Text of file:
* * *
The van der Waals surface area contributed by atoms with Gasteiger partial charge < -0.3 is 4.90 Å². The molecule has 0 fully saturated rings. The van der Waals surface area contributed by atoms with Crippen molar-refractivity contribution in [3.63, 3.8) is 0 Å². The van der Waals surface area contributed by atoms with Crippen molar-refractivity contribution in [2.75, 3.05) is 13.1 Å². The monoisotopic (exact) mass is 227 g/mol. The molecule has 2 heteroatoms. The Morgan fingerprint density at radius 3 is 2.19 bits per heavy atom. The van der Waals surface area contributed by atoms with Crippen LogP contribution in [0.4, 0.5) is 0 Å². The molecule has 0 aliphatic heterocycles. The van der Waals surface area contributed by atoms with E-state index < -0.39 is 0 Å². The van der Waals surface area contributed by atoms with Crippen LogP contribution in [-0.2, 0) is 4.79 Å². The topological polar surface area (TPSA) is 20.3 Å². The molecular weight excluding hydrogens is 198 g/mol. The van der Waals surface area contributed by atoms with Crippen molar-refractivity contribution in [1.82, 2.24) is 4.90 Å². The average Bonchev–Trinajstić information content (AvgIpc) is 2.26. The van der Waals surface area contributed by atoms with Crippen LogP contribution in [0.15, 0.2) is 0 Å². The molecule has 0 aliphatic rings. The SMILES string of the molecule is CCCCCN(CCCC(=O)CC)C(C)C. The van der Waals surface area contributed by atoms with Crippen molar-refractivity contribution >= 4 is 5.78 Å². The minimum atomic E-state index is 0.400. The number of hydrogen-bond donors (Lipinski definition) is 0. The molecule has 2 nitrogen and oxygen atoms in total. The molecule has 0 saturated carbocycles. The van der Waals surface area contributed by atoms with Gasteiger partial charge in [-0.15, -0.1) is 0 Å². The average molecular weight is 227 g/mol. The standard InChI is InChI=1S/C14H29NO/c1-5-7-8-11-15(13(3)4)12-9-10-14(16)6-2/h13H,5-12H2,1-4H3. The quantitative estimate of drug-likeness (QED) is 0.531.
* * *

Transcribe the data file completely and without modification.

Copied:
The van der Waals surface area contributed by atoms with Gasteiger partial charge < -0.3 is 4.90 Å². The molecule has 0 fully saturated rings. The van der Waals surface area contributed by atoms with Crippen molar-refractivity contribution in [3.63, 3.8) is 0 Å². The van der Waals surface area contributed by atoms with Crippen molar-refractivity contribution in [2.75, 3.05) is 13.1 Å². The monoisotopic (exact) mass is 227 g/mol. The molecule has 2 heteroatoms. The Morgan fingerprint density at radius 3 is 2.19 bits per heavy atom. The van der Waals surface area contributed by atoms with Crippen LogP contribution in [0.4, 0.5) is 0 Å². The molecule has 0 aliphatic heterocycles. The van der Waals surface area contributed by atoms with E-state index < -0.39 is 0 Å². The van der Waals surface area contributed by atoms with Crippen LogP contribution in [-0.2, 0) is 4.79 Å². The topological polar surface area (TPSA) is 20.3 Å². The molecular weight excluding hydrogens is 198 g/mol. The van der Waals surface area contributed by atoms with Crippen molar-refractivity contribution in [1.82, 2.24) is 4.90 Å². The average Bonchev–Trinajstić information content (AvgIpc) is 2.26. The van der Waals surface area contributed by atoms with Crippen LogP contribution in [0.15, 0.2) is 0 Å². The molecule has 0 aliphatic rings. The SMILES string of the molecule is CCCCCN(CCCC(=O)CC)C(C)C. The van der Waals surface area contributed by atoms with Crippen molar-refractivity contribution >= 4 is 5.78 Å². The minimum atomic E-state index is 0.400. The number of hydrogen-bond donors (Lipinski definition) is 0. The molecule has 2 nitrogen and oxygen atoms in total. The molecule has 0 saturated carbocycles. The van der Waals surface area contributed by atoms with Gasteiger partial charge in [-0.15, -0.1) is 0 Å². The average molecular weight is 227 g/mol. The standard InChI is InChI=1S/C14H29NO/c1-5-7-8-11-15(13(3)4)12-9-10-14(16)6-2/h13H,5-12H2,1-4H3. The quantitative estimate of drug-likeness (QED) is 0.531.